The problems with Prequels and short story writing

I have taken a break from novel writing. I wrote a prequel to my YA Dystopian/Sci-fi/Action Adventure series – The Song of Forgetfulness – a few months ago, and to be honest, it was more difficult than writing the first two.

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Why?

Well, because I needed to explain some of the backstory whilst avoiding having my heroine, Adara, know more than she does in the prequel than in the following books. It was quite gruelling. I changed it so many times that I became confused as to what version was the correct one.

Then I did a silly thing.

I uploaded the un-edited version onto Createspace and KDP. It wasn’t until I got the Proof paperback copy that I realised my mistake. Thankfully, I hadn’t started promoting it and only sold a few copies.

Note to self – don’t do this again!

Anyway, as I said, I decided to go back to short story writing and began working on Crow Bones, the title story in my next anthology. To my surprise, it was even more difficult to write than the prequel Whisper Gatherers, which is over 60,000 words. This story is a mere 9,000.

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Sylvia Plath once said that a writer needs to be, ‘An expert packer of suitcases.’ She was right. Choosing the right words to tell a story, especially a short one, is crucial and difficult. I’d been allowing myself the luxury of going with the story and letting it wander this way and that. A bit like I tend to do when writing a novel where I allow myself to be generous with words in the first few drafts.

I admit I was struggling with Crow Bones because I didn’t really know what it was about. I was putting words down and making interesting descriptions, blah, blah, blah, but saying nothing. So I looked at my story and asked myself, ‘What is it about?’ When I answered the question, the words changed. The story changed. The genre changed. It is now Sci-fi. I got rid of unnecessary characters, over complicated plot twists, and concentrated on my theme – guilt and grief – and the new story came alive, as did the dialogue and characterisation. Finally, after months of struggling with it (It took only six weeks to write the novel) I have arrived at a version I am happy with. I think.

Here is the beginning of Crow Bones:

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The window is dirty. Blotches of grey obscure the decaying houses and unmended pathways before me. I’ll not clean it. I prefer not to watch as bit-by-bit my community perishes. I turn my eyes upwards, away from the sad scene outside.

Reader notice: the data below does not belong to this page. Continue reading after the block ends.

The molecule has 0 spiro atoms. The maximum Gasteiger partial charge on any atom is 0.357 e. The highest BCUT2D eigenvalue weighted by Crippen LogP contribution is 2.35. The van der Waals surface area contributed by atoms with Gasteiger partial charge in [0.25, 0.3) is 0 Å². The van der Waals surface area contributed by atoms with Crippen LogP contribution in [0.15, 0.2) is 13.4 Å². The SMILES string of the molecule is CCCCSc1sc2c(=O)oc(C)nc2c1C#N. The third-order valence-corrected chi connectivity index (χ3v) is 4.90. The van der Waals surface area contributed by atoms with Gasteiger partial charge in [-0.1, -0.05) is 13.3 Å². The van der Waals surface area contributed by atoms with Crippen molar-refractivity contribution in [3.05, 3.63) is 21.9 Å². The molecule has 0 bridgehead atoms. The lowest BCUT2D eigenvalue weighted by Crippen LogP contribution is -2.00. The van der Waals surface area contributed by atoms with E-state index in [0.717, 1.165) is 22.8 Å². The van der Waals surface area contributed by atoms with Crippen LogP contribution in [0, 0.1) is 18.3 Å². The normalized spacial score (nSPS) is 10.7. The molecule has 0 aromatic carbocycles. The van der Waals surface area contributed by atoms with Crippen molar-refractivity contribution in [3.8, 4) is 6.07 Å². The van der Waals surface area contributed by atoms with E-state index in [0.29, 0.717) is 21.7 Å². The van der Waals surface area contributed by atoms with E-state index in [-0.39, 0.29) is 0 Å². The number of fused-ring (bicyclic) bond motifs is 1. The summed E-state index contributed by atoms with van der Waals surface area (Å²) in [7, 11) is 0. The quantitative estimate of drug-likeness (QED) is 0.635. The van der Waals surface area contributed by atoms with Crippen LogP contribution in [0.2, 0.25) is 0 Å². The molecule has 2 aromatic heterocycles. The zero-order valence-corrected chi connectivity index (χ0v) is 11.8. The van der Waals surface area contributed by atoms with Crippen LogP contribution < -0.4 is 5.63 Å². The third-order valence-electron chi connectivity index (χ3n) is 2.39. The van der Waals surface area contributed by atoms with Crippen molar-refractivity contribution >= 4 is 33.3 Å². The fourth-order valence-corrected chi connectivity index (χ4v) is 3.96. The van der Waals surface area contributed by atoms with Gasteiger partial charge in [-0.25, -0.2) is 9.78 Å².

Squinting, I observe the pale yellow sun hanging alone in the cloudless sky. Poor thing, its fire has weakened so. Causing our once lush land to succumb to frost and stone-hard earth. Now we drape thick coats around ourselves, even in summer.

The spots of grime on the pane look like tiny birds halted in mid air, by what? The knowledge that their existence is almost up, like the rest of us. Not yet, though. Stargazers say we have many more years before that fading star expires. So why do I feel as if that time has already come?

Because we are dwindling and can no longer repair our lodgings or roads. We have lost the spark to continue and thrive. The barley blight was tough on our community. My mumum and dadad, and many other of the older generation succumbed to the lung clogging disease. We became weakened by it, dying out like most of the other creatures in this shrivelling planet. Yet we adhere to the one-child rule. That was our shame, our guilt, and our crime, to allow two to germinate inside my womb.

I listen to my babe softly breathing and watch a piece of wall from my parent’s house opposite, crumble and fall, leaving a small hole like a puncture wound.

I hope you enjoyed reading the extract.

If you would like to know more about The Song of Forgetfulness, or my short stories, here are some links:

Book series site: http://www.thesongofforgetfulness.com/

Author Website: http://www.nicolamcdonagh.com/

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